abstract = "We investigated potential microgeographical population structure among spatial and temporal samples of cod Gadus morhua L., collected in the northern North Sea and around Scotland, using microsatellite genetic markers. Results were highly dependent on the samples and microsatellite loci included. Analysis of molecular variance (AMOVA) revealed significant spatial (p = 0.04) and temporal (p = 0.02) variance when including samples of juveniles and the microsatellite Gmo 132, which is known to be subject to selection. However, neither spatial nor temporal variance components were significant (p = 0.15 and 0.23, respectively) after exclusion of juvenile samples and Gmo 132. Patterns of genetic differentiation showed a similar sensitivity to the sampling of loci. No apparent pattern was identified when only using suspected neutral microsatellites. In contrast, analysis of Gmo132 alone revealed a clear isolation of 2 samples collected at Viking and pairwise grouping of temporal adult samples from the same location. On a northeast Atlantic regional scale, inferences on local populations and patterns of population structuring were more robust to the inclusion of the microsatellite under selection. Our results demonstrate that, without cautious consideration of biased samples of individuals and loci, apparent microgeographical patterns of spatial genetic differentiation could be caused by sampling non-randomly distributed individuals of hitch-hiking selection at presumed neutral marker loci. However, while loci subject to selection may provide biased results in relation to identifying populations based on an evolutionary paradigm, they may prove valuable for separating populations on ecological time scales",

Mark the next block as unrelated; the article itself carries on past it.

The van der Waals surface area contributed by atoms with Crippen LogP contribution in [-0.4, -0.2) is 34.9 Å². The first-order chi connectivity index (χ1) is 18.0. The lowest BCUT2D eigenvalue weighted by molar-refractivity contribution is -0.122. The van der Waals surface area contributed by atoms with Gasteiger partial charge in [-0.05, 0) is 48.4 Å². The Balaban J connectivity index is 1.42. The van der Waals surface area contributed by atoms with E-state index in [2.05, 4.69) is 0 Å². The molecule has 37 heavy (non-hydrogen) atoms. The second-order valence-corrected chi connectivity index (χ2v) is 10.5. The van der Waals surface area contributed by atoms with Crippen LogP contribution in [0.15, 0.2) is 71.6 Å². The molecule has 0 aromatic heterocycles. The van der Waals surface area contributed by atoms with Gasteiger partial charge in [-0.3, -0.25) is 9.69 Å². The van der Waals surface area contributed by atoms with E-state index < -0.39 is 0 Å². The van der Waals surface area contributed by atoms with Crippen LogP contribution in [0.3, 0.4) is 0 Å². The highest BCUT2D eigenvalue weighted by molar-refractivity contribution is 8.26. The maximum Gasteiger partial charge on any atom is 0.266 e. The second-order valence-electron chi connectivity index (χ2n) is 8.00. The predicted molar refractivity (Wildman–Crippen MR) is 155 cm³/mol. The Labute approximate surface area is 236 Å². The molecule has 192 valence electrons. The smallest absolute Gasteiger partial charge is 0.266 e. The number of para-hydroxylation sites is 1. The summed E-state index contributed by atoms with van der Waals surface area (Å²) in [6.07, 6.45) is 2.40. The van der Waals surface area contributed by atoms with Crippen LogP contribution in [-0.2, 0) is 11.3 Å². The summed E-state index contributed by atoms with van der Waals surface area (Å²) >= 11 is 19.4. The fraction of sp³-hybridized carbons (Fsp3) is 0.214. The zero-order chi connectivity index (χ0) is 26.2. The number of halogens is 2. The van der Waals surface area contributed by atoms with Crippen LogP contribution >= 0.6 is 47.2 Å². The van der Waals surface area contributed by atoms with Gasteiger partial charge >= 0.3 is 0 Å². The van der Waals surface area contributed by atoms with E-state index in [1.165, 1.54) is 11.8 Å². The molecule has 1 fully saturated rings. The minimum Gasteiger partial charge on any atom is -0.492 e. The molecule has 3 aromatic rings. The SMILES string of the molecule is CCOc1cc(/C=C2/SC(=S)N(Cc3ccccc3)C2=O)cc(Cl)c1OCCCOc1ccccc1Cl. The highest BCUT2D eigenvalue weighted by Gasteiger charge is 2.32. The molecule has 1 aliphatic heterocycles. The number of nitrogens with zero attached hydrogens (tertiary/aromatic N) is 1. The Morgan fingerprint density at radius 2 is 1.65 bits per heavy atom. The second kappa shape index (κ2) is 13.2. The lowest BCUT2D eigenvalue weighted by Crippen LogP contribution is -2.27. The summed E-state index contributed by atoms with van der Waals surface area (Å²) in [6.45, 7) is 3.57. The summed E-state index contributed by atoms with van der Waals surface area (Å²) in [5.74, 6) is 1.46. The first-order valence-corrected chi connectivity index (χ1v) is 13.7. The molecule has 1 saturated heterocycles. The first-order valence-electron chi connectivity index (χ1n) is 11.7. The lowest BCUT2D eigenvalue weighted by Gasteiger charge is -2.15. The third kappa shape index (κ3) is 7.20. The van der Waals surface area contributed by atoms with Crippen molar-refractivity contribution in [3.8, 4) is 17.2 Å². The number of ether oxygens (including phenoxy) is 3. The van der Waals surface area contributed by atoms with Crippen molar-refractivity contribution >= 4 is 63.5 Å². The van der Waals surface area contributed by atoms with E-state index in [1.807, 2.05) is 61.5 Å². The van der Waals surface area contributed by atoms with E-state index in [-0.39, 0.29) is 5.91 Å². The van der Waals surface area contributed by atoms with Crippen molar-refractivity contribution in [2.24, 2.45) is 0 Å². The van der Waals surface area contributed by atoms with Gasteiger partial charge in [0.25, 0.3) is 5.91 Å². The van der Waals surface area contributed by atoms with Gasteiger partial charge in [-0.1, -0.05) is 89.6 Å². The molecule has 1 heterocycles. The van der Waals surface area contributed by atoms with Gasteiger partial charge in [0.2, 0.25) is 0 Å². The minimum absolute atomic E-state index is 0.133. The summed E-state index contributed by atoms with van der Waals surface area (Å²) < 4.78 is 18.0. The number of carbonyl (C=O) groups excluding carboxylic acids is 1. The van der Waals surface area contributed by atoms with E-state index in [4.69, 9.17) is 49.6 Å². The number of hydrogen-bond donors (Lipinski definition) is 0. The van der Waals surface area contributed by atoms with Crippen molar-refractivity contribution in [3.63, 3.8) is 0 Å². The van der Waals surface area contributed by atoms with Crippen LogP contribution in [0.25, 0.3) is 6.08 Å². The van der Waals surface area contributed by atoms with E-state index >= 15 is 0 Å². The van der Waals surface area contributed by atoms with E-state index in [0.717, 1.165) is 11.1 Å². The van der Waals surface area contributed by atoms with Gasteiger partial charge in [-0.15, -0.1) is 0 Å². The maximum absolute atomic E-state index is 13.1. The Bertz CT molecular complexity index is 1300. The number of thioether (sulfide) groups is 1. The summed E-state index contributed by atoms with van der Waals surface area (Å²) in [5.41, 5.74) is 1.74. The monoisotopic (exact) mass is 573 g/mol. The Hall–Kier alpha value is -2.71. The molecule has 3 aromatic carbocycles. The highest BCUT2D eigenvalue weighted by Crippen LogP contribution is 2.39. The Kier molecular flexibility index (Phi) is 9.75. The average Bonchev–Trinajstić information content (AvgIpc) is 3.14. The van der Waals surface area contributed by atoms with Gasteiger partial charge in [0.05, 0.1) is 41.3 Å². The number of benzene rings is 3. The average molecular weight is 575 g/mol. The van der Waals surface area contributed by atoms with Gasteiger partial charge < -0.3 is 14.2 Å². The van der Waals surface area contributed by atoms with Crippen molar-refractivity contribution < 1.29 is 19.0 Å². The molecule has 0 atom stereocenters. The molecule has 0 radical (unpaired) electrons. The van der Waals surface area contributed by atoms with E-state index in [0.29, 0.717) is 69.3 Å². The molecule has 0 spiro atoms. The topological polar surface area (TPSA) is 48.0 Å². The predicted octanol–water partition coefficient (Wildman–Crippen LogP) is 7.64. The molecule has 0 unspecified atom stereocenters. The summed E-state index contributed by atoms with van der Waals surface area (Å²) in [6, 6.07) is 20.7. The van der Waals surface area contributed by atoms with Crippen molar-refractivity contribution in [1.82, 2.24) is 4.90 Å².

author = "{Eg Nielsen}, Einar and Wright, {Peter John} and Hansen, {Jakob Hemmer} and Poulsen, {Nina Aagaard} and Gibb, {Lain Monroe} and Dorte Meldrup",
year = "2009",
doi = "10.3354/meps07798",
language = "English",
volume = "376",
pages = "213--225",
journal = "Marine Ecology - Progress Series",
issn = "0171-8630",
publisher = "Inter Research",

}

Micro geographical population structure of cod Gadus morhua in the North Sea and west of Scotland: the role of sampling loci and individuals. / Eg Nielsen, Einar; Wright, Peter John; Hansen, Jakob Hemmer; Poulsen, Nina Aagaard; Gibb, Lain Monroe; Meldrup, Dorte.

In: Marine Ecology Progress Series, Vol. 376, 2009, p. 213-225.

Research output: Contribution to journalJournal articleResearchpeer-review

TY - JOUR

T1 - Micro geographical population structure of cod Gadus morhua in the North Sea and west of Scotland: the role of sampling loci and individuals

AU - Eg Nielsen, Einar

AU - Wright, Peter John

AU - Hansen, Jakob Hemmer

AU - Poulsen, Nina Aagaard

AU - Gibb, Lain Monroe

AU - Meldrup, Dorte

PY - 2009

Y1 - 2009